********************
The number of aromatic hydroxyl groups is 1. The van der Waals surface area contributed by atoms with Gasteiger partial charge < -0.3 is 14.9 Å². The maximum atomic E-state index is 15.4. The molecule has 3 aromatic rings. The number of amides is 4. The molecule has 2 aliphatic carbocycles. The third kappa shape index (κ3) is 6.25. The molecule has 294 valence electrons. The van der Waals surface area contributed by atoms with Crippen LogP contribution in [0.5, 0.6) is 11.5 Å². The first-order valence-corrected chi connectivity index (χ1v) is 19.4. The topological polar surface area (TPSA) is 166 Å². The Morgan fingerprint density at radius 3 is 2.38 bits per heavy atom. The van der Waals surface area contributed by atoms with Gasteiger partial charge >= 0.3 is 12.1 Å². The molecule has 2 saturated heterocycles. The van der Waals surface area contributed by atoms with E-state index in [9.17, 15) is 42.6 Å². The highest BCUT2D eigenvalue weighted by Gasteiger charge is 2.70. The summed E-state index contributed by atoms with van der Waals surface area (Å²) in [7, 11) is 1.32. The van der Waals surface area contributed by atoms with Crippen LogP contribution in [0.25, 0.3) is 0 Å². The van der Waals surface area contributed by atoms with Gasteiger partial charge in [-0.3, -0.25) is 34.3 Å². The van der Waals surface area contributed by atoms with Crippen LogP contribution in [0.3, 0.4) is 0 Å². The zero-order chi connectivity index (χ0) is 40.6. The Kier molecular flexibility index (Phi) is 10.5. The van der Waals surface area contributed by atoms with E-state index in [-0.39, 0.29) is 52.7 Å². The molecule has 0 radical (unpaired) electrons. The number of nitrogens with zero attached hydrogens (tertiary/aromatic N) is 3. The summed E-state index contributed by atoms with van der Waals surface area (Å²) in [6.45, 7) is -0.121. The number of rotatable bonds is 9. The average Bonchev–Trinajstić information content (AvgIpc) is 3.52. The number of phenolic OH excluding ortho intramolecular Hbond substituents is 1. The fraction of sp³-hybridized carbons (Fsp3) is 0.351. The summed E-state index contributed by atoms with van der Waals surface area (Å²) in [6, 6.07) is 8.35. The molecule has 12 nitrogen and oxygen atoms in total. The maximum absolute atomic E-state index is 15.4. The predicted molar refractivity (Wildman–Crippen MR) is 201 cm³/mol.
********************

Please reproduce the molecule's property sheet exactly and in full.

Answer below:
The number of aromatic hydroxyl groups is 1. The van der Waals surface area contributed by atoms with Gasteiger partial charge < -0.3 is 14.9 Å². The maximum atomic E-state index is 15.4. The molecule has 3 aromatic rings. The number of amides is 4. The molecule has 2 aliphatic carbocycles. The third kappa shape index (κ3) is 6.25. The molecule has 294 valence electrons. The van der Waals surface area contributed by atoms with Crippen LogP contribution in [0.5, 0.6) is 11.5 Å². The first-order valence-corrected chi connectivity index (χ1v) is 19.4. The topological polar surface area (TPSA) is 166 Å². The Morgan fingerprint density at radius 3 is 2.38 bits per heavy atom. The van der Waals surface area contributed by atoms with Gasteiger partial charge >= 0.3 is 12.1 Å². The molecule has 2 saturated heterocycles. The van der Waals surface area contributed by atoms with E-state index in [9.17, 15) is 42.6 Å². The highest BCUT2D eigenvalue weighted by Gasteiger charge is 2.70. The summed E-state index contributed by atoms with van der Waals surface area (Å²) in [7, 11) is 1.32. The van der Waals surface area contributed by atoms with Crippen LogP contribution in [0.25, 0.3) is 0 Å². The van der Waals surface area contributed by atoms with Gasteiger partial charge in [-0.3, -0.25) is 34.3 Å². The van der Waals surface area contributed by atoms with Crippen LogP contribution in [0.3, 0.4) is 0 Å². The zero-order chi connectivity index (χ0) is 40.6. The Kier molecular flexibility index (Phi) is 10.5. The van der Waals surface area contributed by atoms with E-state index in [-0.39, 0.29) is 52.7 Å². The molecule has 0 radical (unpaired) electrons. The number of nitrogens with zero attached hydrogens (tertiary/aromatic N) is 3. The summed E-state index contributed by atoms with van der Waals surface area (Å²) in [6.45, 7) is -0.121. The number of rotatable bonds is 9. The average Bonchev–Trinajstić information content (AvgIpc) is 3.52. The number of phenolic OH excluding ortho intramolecular Hbond substituents is 1. The fraction of sp³-hybridized carbons (Fsp3) is 0.351. The summed E-state index contributed by atoms with van der Waals surface area (Å²) in [6, 6.07) is 8.35. The molecule has 12 nitrogen and oxygen atoms in total. The maximum absolute atomic E-state index is 15.4. The predicted molar refractivity (Wildman–Crippen MR) is 201 cm³/mol.